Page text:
Thanks Rob! It took a ton of work and Rusty wrote and re-wrote the script over and over again and kept polishing until the very end. We think it paid off. We love to hear encouragement and knowing people are using the videos we make to improve the sport of pickleball. Thanks for sharing!

  9. Don says:

    Jim Mayall sighting!

  10. TonyG says:

    Great video, THANKS! I forwarded the video to our local team of players and received feedback that questioned one of the fault scenarios.
    Official rule 9.B states: “A fault will be declared if, in the act of volleying the ball, a player or anything contacting the player touches the non-volley zone”. Objects that fall from the player are not in contact with the player. How is that a fault?

    • Meredith Meredith says:

      Hi Tony! Thanks for checking in and we have heard this question from others as well. The first part to understand is that the rule defines volleying as including the momentum created from volleying. The idea of being able to control your body and the objects in contact with your body is also an important part of the rule. If you are in the act of volleying and you are not able to control the objects on your body from falling into the NVZ then it’s a fault if the object touches the NVZ. The objects falling from the player are only falling from the player because of the momentum created in the act of volleying. And since momentum is part of the volley, the object is included in the fault because it was contacting the player. Hope this helps!

  11. TonyG says:

    Thanks Meredith. I had an inkling that momentum was the gotcha on the object falling in NVZ scenario. 11.H also corroborates end of play:
    11.H. Items on the Court. If any item a player is/was wearing or carrying lands on his/her side of the court, unless the item lands in the non-volley zone as a result of a volley, the ball remains in play even if it hits the item.
    Thanks again for the reply, and for the excellent video!
    Tony

  12. John Burd says:

    Enjoy your videos. Have question not covered in this latest video. You are about to hit a hard volley and standing close to the kitchen. You realize you may fall in the kitchen and ask partner to hold you before you make contact with the ball (assuming they are close to you. Would having them hold you before hitting the volley be legal? Thanks.

    • Meredith Meredith says:

      Having your partner help hold you is not illegal no matter when it happens. There is no specific timeline in the rules about that. Thanks for watching.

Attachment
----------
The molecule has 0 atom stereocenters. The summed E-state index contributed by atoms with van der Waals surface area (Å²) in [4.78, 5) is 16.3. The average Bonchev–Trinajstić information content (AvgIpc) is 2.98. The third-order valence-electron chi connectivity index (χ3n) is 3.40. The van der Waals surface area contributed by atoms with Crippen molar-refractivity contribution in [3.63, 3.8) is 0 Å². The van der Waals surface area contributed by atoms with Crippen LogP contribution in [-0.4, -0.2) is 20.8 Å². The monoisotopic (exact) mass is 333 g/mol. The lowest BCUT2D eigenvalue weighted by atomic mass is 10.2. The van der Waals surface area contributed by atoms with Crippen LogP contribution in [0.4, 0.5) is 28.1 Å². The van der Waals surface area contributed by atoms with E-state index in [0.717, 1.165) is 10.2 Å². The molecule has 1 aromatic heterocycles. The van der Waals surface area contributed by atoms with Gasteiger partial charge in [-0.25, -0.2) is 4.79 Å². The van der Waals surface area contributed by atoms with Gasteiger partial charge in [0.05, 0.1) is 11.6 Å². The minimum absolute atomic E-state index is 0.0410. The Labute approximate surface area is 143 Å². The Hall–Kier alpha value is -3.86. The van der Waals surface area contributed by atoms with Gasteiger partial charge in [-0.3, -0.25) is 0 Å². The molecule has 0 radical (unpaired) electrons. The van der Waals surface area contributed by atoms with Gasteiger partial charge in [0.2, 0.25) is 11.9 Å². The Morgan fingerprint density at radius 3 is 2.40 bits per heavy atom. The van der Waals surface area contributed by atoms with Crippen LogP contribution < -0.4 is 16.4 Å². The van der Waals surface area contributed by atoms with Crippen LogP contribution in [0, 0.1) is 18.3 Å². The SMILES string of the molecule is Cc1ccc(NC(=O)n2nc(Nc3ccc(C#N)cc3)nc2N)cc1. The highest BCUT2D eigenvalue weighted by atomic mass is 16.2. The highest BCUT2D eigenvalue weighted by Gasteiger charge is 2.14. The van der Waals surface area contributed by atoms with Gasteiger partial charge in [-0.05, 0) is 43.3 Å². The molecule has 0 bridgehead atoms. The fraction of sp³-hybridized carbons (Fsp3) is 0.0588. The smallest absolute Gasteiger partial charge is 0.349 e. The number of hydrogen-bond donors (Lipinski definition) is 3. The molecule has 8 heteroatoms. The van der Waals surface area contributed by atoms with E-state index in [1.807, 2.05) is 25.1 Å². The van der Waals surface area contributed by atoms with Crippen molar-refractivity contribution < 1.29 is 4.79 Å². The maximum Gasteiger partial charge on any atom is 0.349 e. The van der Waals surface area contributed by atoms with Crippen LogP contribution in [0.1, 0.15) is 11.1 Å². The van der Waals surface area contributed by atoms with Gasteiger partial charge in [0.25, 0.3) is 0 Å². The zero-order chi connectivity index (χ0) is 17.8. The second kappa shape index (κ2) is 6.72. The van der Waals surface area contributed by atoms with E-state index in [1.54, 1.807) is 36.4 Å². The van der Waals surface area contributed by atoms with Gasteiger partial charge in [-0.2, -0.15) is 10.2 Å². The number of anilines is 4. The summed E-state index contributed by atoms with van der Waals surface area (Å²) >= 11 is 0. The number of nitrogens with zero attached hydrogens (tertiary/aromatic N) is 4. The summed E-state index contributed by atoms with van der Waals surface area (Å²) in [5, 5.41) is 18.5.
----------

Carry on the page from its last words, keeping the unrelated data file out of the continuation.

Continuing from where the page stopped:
13. Conrad says:

    I have a question. Can a person have momentum after volleying, and take Two steps after hitting the ball and step in the kitchen?

    • Alex says:

      Hi Conrad, thanks for watching! And NO, if you hit a volley and your momentum takes you into the kitchen, it’s a fault. Doesn’t matter if it’s one step or several steps. Keep loving pickleball!

  14. John Burd says:

    Hello again. I watch this video many times just for the enjoyment and the presentation. Just two things to point out: Video does not include touching the net when volleying in the kitchen, and a player can step into the kitchen after hitting a ball that bounces outside the NVZ. But is beneficial to get back out in case the opponent returns to you quickly. Thanks for all your videos.

    • Alex says:

      Hi John! I love how you keep re-watching this video
      We didn’t cover touching the net because doing so is an infraction regardless of whether the ball bounces or not. It has nothing to do with kitchen violations as the net is its own animal.
      Also, your other situation is absolutely true, and is effectively covered in the related video where we bust 3 kitchen myths, but since no infraction is committed we didn’t cover it in this video!

  15. John Burd says:

    Hi. Have watched this video for fun many times. Just noticed that Jennifer returned a volley from Alex into the net and stepped in the NVZ before the gentleman lost his balance and fell in the NVZ. Shouldn’t the fault be on Jennifer since she faulted first? Thanks.

    • Alex says:

      Hello again John!! The fault is on Jim because he never regained control after his volley, which occurred prior to Jennifer’s volley. So even after the rally was over (when Jennifer hit the ball in the net) Jim lost the point because of his momentum. Hope that clears up your question! Now sees only one more thing to do, and that’s … go play!

  16. John Burd says:

    Hi, It’s me again. Have a question another player and I debated yesterday. You have a foot in the NVZ and a ball is hit to you and bounces just outside the NVZ. You return the ball off of a bounce with foot still in NVZ. I said it was legal. What’s the call?

    • Alex says:

      John, you crack me up. You know you’re right, you just need affirmation for your friend. So you got it! If it’s not a volley, it’s not a problem.

  17. John Burd says:

    Hello Alex and thanks for the affirmation. Yes, knew I was right, but some folks think the NVZ is strictly for when a bounce occurs inside NVZ and some also don’t know you can momentum in NVZ if ball bounces outside NVZ. Now the proof in the pudding.